Using the same titanium solution as for dental and bone conduction hearing solutions, these patients were able to get implants for the retention of facial prostheses made from silicon. Brånemark took an eager interest in this work and was often the leading surgeon in major defects. The work with cranio-facial prosthesis is today an integrated part of Cochlear; known as the VistaFix System.

Those of us who had the privilege to have Professor Brånemark as our teacher, mentor and friend have been very fortunate. The empty space he has left behind will be hard to fill. One remarkable thing about this world-renowned scientist was his bedside manner with patients. No matter what, the patient was always his main focus.”

Here at Cochlear we are very grateful for Professor Brånemark’s discovery and lifetime focus on patient needs, work that has increased the quality of life for so many people around the world. His spirit still lives on here at Cochlear where we continue his legacy of innovation.

The osseointegrated titanium implant is still the strong foundation of the Baha System, and we thank Professor Brånemark for making it possible.


Professor Per-Ingvar Brånemark has passed away


On December 20, 2014, Per-Ingvar Brånemark passed away after a period of extended illness in his hometown of Gothenburg, Sweden. He was 85.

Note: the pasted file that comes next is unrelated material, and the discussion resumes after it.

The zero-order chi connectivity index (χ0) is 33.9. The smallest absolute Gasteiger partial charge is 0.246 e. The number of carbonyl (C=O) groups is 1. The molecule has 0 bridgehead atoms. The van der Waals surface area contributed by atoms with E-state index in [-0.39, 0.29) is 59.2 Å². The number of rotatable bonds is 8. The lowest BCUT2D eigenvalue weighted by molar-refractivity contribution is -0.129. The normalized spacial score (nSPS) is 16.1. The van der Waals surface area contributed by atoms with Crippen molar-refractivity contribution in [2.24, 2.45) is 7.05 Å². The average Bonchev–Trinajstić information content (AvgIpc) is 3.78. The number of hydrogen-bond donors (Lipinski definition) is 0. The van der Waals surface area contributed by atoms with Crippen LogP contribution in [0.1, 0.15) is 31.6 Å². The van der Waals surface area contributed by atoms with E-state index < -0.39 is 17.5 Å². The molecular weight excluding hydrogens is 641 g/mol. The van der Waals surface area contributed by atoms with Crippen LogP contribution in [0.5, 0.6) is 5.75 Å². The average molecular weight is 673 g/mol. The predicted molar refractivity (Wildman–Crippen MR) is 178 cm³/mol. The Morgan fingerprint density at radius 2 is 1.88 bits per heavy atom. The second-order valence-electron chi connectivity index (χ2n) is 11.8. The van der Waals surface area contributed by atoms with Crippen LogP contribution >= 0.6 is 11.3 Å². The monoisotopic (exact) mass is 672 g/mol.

Professor Brånemark revolutionized the implant dentistry sphere with his discovery of osseointegration in the 1950s – an innovation that would stretch far and beyond the dental world.

After his scientific discovery that the human body would not only tolerate titanium, but also integrate it into living bone tissue, implantable bone conduction solutions have improved the quality of life for millions of people around the world.

A rabbit’s leg

As a young researcher in his native Sweden, Professor Brånemark was not interested in either titanium or implants. He was actually working to advance the world’s knowledge of the anatomy of blood flow, and used an optical device that happened to be enclosed in machined titanium. Attached to a rabbit’s leg, this device made it possible for him to study micro circulation in the bone tissue of rabbits through specially modified light microscopes. When it was time to remove the device from the bone, Brånemark was surprised to find that the bone and the titanium had become inseparable.